How to Do Market Research for A Business Plan

You’ve gotten to the point of needing to do market research for a business plan, and you know it’s critical, so you want to be able to get it right. Especially as the market research section is the part where bankers and investors perk up because this is where you talk numbers and facts.

In today’s post, I’m walking through how to do market research for a business plan and providing you with specific tips for gathering information.

Before we dive in, it’s important to understand what makes for an effective market analysis. Here are three things you need to ensure to include:

  1. Your numbers. They should be accurate and specific.
  2. Facts. Avoid rambling narratives. Don’t talk entirely from personal experience.
  3. Backup for your figures. Cite all of your sources — clearly.

Why You Need Market Research

The purpose of market research is to figure out and analyze the reasons people might choose your product or service. For example, are you making the claim that your business can secure a portion of the market? This is the part of your business plan where you show how you will accomplish this.

Market research serves to:

  • Demonstrate that you understand your market backward and forward. You want to show that you have a strong enough grasp of the market that your idea is the perfect solution to solve their problem.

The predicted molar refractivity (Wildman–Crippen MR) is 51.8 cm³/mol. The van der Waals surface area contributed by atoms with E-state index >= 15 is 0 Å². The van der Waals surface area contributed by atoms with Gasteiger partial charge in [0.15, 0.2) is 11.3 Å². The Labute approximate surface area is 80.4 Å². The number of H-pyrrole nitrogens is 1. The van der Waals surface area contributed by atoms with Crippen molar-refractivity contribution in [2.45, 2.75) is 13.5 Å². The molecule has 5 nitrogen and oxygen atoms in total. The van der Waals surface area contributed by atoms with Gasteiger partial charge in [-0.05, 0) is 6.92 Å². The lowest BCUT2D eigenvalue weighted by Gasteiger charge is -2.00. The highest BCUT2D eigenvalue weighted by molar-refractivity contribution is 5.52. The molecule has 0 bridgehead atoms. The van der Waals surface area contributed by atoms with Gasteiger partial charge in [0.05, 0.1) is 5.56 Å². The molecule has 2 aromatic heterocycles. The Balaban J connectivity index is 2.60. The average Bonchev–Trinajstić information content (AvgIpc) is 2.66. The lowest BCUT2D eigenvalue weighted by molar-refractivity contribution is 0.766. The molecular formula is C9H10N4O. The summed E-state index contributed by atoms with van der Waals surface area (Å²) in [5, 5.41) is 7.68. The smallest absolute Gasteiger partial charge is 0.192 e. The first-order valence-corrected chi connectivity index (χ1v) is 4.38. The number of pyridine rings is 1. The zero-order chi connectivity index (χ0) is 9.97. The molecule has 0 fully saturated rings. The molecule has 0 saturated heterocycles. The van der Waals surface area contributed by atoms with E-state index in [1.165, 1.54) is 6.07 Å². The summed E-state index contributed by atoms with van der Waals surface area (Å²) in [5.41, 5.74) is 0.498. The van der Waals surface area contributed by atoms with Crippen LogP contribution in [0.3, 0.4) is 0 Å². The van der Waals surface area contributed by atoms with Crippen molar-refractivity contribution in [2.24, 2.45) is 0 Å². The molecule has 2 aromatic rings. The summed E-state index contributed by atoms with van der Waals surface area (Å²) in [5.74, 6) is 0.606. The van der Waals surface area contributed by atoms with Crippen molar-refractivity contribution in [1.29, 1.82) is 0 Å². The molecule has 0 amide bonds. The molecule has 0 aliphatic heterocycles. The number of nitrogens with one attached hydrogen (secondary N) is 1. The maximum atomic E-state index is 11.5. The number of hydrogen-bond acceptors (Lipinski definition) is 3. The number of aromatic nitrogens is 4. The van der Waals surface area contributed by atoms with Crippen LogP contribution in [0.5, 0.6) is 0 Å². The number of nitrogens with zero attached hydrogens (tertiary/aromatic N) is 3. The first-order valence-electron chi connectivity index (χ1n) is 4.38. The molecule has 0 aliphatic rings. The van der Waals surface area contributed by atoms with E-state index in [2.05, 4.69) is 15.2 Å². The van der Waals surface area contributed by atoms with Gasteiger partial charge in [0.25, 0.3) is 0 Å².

• Clarify any statements you’ve made about your market and their interest in your idea.
  • Show the numbers to back up your idea.

Good market research effectively answers the questions: What does the market look like? What has it done in the past? What are the trends for the future?

What to Research

Your research section should be bucketed into different categories.  The more specific and detailed information you provide, the better you’ll be able to paint an accurate picture for investors and bankers. More importantly, it will help you to strategically understand your own market in a deeper way.   

Here are a few suggestions for categories that can provide insight and valuable data as part of your market research for your business plan:

Broad Industry Research

This is your general research about the industry and an opportunity to identify key pieces of information. No matter the size of your industry, it’s critical that you narrow your scope and only include relevant, related data.  

If your industry has a professional association, seeing what sort of data they have available can be an excellent resource.  Other resources you can tap into include:

When gathering your data, there are some key questions you should be looking to answer:

  • Key Players: Who are the “big names” in the industry? What products and services are these key players selling? What is their business model?
  • Growth: What is the current growth trend in the industry? Is it getting bigger or smaller? What does the historical data indicate in terms of future predictions?
  • Trends: What are the current trends in the industry? How do these trends impact your business?

Competitive Research